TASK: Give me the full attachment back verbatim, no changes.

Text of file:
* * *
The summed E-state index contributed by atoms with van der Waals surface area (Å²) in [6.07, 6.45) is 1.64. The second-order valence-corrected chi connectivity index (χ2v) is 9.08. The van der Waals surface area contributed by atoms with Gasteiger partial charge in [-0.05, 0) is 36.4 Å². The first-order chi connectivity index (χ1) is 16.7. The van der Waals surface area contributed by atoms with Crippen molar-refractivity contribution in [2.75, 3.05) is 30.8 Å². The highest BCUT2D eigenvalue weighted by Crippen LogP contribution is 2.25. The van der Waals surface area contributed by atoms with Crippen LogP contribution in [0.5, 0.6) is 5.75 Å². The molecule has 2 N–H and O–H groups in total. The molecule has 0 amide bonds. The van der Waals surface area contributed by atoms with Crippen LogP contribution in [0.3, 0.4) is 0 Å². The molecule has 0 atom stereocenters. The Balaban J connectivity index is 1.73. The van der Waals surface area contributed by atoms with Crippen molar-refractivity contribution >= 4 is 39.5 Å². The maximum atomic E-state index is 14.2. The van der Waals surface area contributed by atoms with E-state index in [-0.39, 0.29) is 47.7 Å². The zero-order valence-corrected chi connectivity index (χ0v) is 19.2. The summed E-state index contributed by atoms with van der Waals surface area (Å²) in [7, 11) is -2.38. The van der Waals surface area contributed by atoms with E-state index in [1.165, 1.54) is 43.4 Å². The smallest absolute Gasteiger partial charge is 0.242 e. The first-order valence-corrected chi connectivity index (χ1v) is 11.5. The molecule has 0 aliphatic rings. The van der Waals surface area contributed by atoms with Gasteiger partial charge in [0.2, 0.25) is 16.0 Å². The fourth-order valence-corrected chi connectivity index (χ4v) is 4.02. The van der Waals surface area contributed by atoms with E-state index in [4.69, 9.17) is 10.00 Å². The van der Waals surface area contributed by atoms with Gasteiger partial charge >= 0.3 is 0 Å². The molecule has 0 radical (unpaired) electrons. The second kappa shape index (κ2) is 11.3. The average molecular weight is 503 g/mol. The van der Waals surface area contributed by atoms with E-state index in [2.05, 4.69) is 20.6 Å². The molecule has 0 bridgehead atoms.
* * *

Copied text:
The summed E-state index contributed by atoms with van der Waals surface area (Å²) in [6.07, 6.45) is 1.64. The second-order valence-corrected chi connectivity index (χ2v) is 9.08. The van der Waals surface area contributed by atoms with Gasteiger partial charge in [-0.05, 0) is 36.4 Å². The first-order chi connectivity index (χ1) is 16.7. The van der Waals surface area contributed by atoms with Crippen molar-refractivity contribution in [2.75, 3.05) is 30.8 Å². The highest BCUT2D eigenvalue weighted by Crippen LogP contribution is 2.25. The van der Waals surface area contributed by atoms with Crippen LogP contribution in [0.5, 0.6) is 5.75 Å². The molecule has 2 N–H and O–H groups in total. The molecule has 0 amide bonds. The van der Waals surface area contributed by atoms with Crippen LogP contribution in [0.3, 0.4) is 0 Å². The molecule has 0 atom stereocenters. The Balaban J connectivity index is 1.73. The van der Waals surface area contributed by atoms with Crippen molar-refractivity contribution >= 4 is 39.5 Å². The maximum atomic E-state index is 14.2. The van der Waals surface area contributed by atoms with E-state index in [-0.39, 0.29) is 47.7 Å². The zero-order valence-corrected chi connectivity index (χ0v) is 19.2. The summed E-state index contributed by atoms with van der Waals surface area (Å²) in [7, 11) is -2.38. The van der Waals surface area contributed by atoms with E-state index in [1.165, 1.54) is 43.4 Å². The smallest absolute Gasteiger partial charge is 0.242 e. The first-order valence-corrected chi connectivity index (χ1v) is 11.5. The molecule has 0 aliphatic rings. The van der Waals surface area contributed by atoms with Gasteiger partial charge in [0.2, 0.25) is 16.0 Å². The fourth-order valence-corrected chi connectivity index (χ4v) is 4.02. The van der Waals surface area contributed by atoms with E-state index in [4.69, 9.17) is 10.00 Å². The van der Waals surface area contributed by atoms with Gasteiger partial charge >= 0.3 is 0 Å². The molecule has 0 radical (unpaired) electrons. The second kappa shape index (κ2) is 11.3. The average molecular weight is 503 g/mol. The van der Waals surface area contributed by atoms with E-state index in [2.05, 4.69) is 20.6 Å². The molecule has 0 bridgehead atoms.